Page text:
Wales and Archepiscopacy

Adapted from the website of the Church in Wales

The Archbishop of Wales has urged church members to put reform of the archbishop’s office back onto the agenda for the benefit of his successors.

The Most Rev. Barry Morgan, Archbishop of Wales for the past 12 years, warned that increasing demands on the job put the current model at breaking point and he appealed to the church to reconsider alternatives for his successors.

The archbishop is elected from among the diocesan bishops and, once elected, also remains bishop of that diocese, based in that diocese. That means the archbishop does two jobs — leading the Church and running a particular diocese — and does not have a permanent see.

A recent independent review of the church has recommended creating a permanent see for the archbishop.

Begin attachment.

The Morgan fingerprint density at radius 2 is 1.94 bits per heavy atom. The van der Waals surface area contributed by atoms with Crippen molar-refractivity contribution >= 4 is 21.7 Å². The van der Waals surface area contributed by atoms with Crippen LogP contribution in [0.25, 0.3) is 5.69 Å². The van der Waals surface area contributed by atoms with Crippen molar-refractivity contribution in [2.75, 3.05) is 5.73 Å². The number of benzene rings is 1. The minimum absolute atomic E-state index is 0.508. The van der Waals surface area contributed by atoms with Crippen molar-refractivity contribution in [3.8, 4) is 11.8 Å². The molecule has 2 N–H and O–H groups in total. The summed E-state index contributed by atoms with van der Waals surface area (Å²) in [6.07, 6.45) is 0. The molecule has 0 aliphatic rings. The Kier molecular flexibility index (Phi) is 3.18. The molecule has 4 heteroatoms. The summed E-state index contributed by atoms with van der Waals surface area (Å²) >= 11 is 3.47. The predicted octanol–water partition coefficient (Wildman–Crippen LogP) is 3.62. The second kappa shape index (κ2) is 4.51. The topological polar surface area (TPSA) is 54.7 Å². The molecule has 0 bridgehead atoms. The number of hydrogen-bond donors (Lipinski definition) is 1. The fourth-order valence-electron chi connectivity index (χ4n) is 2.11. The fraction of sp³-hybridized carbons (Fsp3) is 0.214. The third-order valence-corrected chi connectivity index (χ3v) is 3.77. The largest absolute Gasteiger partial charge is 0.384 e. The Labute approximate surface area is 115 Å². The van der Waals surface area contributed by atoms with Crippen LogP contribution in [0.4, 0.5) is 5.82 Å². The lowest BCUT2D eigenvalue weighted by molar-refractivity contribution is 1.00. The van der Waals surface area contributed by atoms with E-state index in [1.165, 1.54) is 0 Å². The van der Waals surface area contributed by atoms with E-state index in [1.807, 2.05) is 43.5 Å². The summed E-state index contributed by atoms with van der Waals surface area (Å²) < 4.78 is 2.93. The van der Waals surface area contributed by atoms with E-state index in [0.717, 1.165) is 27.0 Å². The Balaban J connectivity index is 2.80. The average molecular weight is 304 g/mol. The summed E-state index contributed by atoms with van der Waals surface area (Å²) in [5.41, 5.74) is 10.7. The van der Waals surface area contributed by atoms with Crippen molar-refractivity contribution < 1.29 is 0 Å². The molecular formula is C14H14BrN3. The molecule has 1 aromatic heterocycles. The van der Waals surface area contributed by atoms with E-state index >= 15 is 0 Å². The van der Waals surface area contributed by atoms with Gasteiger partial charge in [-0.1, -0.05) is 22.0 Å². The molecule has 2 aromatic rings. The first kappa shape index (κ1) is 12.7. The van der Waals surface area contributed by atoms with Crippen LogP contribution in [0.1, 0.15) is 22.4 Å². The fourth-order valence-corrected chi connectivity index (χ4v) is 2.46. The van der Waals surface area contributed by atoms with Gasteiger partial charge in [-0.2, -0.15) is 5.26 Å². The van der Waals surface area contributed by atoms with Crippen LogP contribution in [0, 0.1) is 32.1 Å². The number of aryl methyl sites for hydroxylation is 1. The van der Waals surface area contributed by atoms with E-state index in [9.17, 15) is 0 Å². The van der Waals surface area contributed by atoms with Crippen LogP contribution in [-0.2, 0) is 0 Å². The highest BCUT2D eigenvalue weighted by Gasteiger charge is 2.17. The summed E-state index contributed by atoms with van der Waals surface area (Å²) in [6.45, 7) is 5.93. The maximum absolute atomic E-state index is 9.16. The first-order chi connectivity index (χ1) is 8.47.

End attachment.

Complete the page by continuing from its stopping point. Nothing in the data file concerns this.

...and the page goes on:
In his presidential address to members of the Governing Body of the Church in Wales, Morgan highlighted the cost on the individual of the existing peripatetic model.

“In 1920, with only four dioceses and a more leisurely pace of life, that was fine, but four of my 11 predecessors have said that this model is at breaking point or have found the post very demanding for different reasons. I add my voice to that chorus,” he said.

Read the rest.

Read Archbishop Morgan’s full address.

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